Waiting for the Other Shoe to Drop

Planning Ahead for Emergencies Helps Ease Stress

It’s midnight. The phone rings. Mom’s had a fall. She’s being taken to the hospital. Now what?

It’s the call everyone dreads. Whether it comes as a result of an accident, a fire or a medical emergency, your life—and that of your parent—can change in an instant. What can you do to get ready?

Packing an emergency bag is one of the best things you can do to be prepared. Here’s what to include.

  1. Medical information. Pack information about blood type, allergies, immunizations, and communication difficulties. Note whether your parent uses alcohol or tobacco.
     
  2. Insurance information and important identification cardsInclude originals and copies of your parent’s Medicare card, Social Security card and claim forms. Don’t forget your parent’s driver’s license or other photo identification cards.
     
  3. List of people to contact. Home care providers and others who come to your parent’s home to provide services will need to be contacted to stop services.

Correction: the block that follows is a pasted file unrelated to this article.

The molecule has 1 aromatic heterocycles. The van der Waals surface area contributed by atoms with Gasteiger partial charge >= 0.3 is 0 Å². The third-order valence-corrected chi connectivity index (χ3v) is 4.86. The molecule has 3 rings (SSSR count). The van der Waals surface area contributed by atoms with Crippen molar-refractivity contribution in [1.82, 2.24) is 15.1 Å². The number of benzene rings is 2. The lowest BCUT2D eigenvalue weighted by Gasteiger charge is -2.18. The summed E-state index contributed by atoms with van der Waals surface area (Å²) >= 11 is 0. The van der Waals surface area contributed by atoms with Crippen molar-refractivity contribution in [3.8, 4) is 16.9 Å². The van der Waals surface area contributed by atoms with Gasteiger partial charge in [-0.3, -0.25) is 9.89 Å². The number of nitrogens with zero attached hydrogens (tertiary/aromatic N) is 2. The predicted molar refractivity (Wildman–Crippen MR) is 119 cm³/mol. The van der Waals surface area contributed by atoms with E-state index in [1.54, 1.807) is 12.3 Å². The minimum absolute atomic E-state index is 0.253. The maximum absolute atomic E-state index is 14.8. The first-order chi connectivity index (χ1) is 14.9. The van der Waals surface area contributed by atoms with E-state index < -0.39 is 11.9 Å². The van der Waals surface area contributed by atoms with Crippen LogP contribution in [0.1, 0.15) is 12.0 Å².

4. Clothing. Pack a suitcase for yourself and one for your parent. Include several changes of clothing along with toiletries.
     
  5. Food Preferences. Make a list of your parent’s favorite foods as well as foods he or she doesn’t enjoy as much. Mention any food allergies.
     
  6. Medications. Don’t forget to include a list of all medications your parent is taking.
     
  7. Special needs items. Include eye glasses, contact lenses and solution, hearing aids and extra batteries.
     
  8. Cell phone with charger. This will come in handy when it’s time to call concerned relatives and providers on your list of people to contact.
     
  9. Mobility devices. Pack canes, walkers and other adaptive equipment.
     
  10. Extra set of car and house keys. If your parent is hospitalized for any length of time, having extra keys will make it easier to take care of business on his or her behalf.
     
  11. List of passwords. This is especially important if your loved one pays bills or does other business online.
     
  12. Powers of attorney. These will come in handy if your loved one becomes incapacitated as a result of the accident or illness.
     
  13. Advance directives. Keep in mind that the Elder Law Practice can email you a PDF of your loved one’s healthcare powers of attorney. You can pull up the email on your phone for doctors. 

Don’t be surprised if your parent resists your desire to assemble an emergency kit. Many elders believe there’s no need to plan ahead because if something happens, you’ll be there for them. Gently remind your loved one that a little bit of planning will help you give him or her the best care in every situation.

 

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